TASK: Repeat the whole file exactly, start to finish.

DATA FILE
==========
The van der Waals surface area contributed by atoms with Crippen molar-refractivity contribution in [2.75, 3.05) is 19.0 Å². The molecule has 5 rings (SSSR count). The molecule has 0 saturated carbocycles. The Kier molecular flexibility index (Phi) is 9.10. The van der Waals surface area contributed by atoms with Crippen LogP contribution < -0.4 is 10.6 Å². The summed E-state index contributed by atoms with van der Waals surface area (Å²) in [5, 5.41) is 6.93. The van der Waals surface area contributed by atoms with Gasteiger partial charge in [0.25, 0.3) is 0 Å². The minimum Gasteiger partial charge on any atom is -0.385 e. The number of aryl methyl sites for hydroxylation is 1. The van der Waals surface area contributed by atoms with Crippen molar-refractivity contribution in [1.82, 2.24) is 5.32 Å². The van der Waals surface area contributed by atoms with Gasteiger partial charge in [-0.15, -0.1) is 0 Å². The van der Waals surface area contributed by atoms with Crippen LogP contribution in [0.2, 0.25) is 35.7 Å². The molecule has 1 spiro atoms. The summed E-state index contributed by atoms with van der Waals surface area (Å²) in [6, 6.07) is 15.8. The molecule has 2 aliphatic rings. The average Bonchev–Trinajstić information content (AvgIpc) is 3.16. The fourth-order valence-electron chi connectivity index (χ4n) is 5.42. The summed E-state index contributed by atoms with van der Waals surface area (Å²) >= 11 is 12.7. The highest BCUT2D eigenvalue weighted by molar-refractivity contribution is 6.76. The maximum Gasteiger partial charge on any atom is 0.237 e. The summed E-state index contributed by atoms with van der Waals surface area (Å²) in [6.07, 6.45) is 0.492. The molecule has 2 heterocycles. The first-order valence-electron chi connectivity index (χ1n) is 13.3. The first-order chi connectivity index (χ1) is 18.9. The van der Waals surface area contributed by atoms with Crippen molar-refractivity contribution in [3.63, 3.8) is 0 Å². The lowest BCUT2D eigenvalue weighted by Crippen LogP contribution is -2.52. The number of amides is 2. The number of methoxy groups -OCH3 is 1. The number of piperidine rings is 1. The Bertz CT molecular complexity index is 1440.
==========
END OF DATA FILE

The van der Waals surface area contributed by atoms with Crippen molar-refractivity contribution in [2.75, 3.05) is 19.0 Å². The molecule has 5 rings (SSSR count). The molecule has 0 saturated carbocycles. The Kier molecular flexibility index (Phi) is 9.10. The van der Waals surface area contributed by atoms with Crippen LogP contribution < -0.4 is 10.6 Å². The summed E-state index contributed by atoms with van der Waals surface area (Å²) in [5, 5.41) is 6.93. The van der Waals surface area contributed by atoms with Gasteiger partial charge in [0.25, 0.3) is 0 Å². The minimum Gasteiger partial charge on any atom is -0.385 e. The number of aryl methyl sites for hydroxylation is 1. The van der Waals surface area contributed by atoms with Crippen molar-refractivity contribution in [1.82, 2.24) is 5.32 Å². The van der Waals surface area contributed by atoms with Gasteiger partial charge in [-0.15, -0.1) is 0 Å². The van der Waals surface area contributed by atoms with Crippen LogP contribution in [0.2, 0.25) is 35.7 Å². The molecule has 1 spiro atoms. The summed E-state index contributed by atoms with van der Waals surface area (Å²) in [6, 6.07) is 15.8. The molecule has 2 aliphatic rings. The average Bonchev–Trinajstić information content (AvgIpc) is 3.16. The fourth-order valence-electron chi connectivity index (χ4n) is 5.42. The summed E-state index contributed by atoms with van der Waals surface area (Å²) >= 11 is 12.7. The highest BCUT2D eigenvalue weighted by molar-refractivity contribution is 6.76. The maximum Gasteiger partial charge on any atom is 0.237 e. The summed E-state index contributed by atoms with van der Waals surface area (Å²) in [6.07, 6.45) is 0.492. The molecule has 2 heterocycles. The first-order valence-electron chi connectivity index (χ1n) is 13.3. The first-order chi connectivity index (χ1) is 18.9. The van der Waals surface area contributed by atoms with Crippen molar-refractivity contribution in [3.63, 3.8) is 0 Å². The lowest BCUT2D eigenvalue weighted by Crippen LogP contribution is -2.52. The number of amides is 2. The number of methoxy groups -OCH3 is 1. The number of piperidine rings is 1. The Bertz CT molecular complexity index is 1440.